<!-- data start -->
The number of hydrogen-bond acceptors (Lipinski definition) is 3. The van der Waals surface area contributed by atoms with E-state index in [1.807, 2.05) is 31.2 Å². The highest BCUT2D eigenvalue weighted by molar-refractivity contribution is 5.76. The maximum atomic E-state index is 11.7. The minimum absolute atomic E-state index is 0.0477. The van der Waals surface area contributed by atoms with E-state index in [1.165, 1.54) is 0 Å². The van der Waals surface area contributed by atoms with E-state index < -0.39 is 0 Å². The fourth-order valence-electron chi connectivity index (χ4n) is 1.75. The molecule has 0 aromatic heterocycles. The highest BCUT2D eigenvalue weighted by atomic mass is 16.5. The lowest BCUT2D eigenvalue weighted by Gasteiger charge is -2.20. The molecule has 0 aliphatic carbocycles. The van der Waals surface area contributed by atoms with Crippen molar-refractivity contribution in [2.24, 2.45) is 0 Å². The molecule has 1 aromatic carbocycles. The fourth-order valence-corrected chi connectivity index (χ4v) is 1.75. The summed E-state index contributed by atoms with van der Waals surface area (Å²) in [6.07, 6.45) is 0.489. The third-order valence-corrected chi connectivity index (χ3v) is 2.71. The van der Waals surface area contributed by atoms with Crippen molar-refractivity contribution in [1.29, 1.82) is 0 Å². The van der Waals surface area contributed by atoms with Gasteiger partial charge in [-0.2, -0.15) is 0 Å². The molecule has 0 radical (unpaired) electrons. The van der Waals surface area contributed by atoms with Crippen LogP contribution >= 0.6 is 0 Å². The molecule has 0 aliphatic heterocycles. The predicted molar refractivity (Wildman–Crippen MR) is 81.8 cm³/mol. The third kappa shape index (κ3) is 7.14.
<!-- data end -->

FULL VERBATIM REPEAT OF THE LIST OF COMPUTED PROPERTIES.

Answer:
The number of hydrogen-bond acceptors (Lipinski definition) is 3. The van der Waals surface area contributed by atoms with E-state index in [1.807, 2.05) is 31.2 Å². The highest BCUT2D eigenvalue weighted by molar-refractivity contribution is 5.76. The maximum atomic E-state index is 11.7. The minimum absolute atomic E-state index is 0.0477. The van der Waals surface area contributed by atoms with E-state index in [1.165, 1.54) is 0 Å². The van der Waals surface area contributed by atoms with E-state index < -0.39 is 0 Å². The fourth-order valence-electron chi connectivity index (χ4n) is 1.75. The molecule has 0 aromatic heterocycles. The highest BCUT2D eigenvalue weighted by atomic mass is 16.5. The lowest BCUT2D eigenvalue weighted by Gasteiger charge is -2.20. The molecule has 0 aliphatic carbocycles. The van der Waals surface area contributed by atoms with Crippen molar-refractivity contribution in [2.24, 2.45) is 0 Å². The molecule has 1 aromatic carbocycles. The fourth-order valence-corrected chi connectivity index (χ4v) is 1.75. The summed E-state index contributed by atoms with van der Waals surface area (Å²) in [6.07, 6.45) is 0.489. The third-order valence-corrected chi connectivity index (χ3v) is 2.71. The van der Waals surface area contributed by atoms with Crippen molar-refractivity contribution in [1.29, 1.82) is 0 Å². The van der Waals surface area contributed by atoms with Gasteiger partial charge in [-0.2, -0.15) is 0 Å². The molecule has 0 radical (unpaired) electrons. The van der Waals surface area contributed by atoms with Crippen LogP contribution >= 0.6 is 0 Å². The molecule has 0 aliphatic heterocycles. The predicted molar refractivity (Wildman–Crippen MR) is 81.8 cm³/mol. The third kappa shape index (κ3) is 7.14.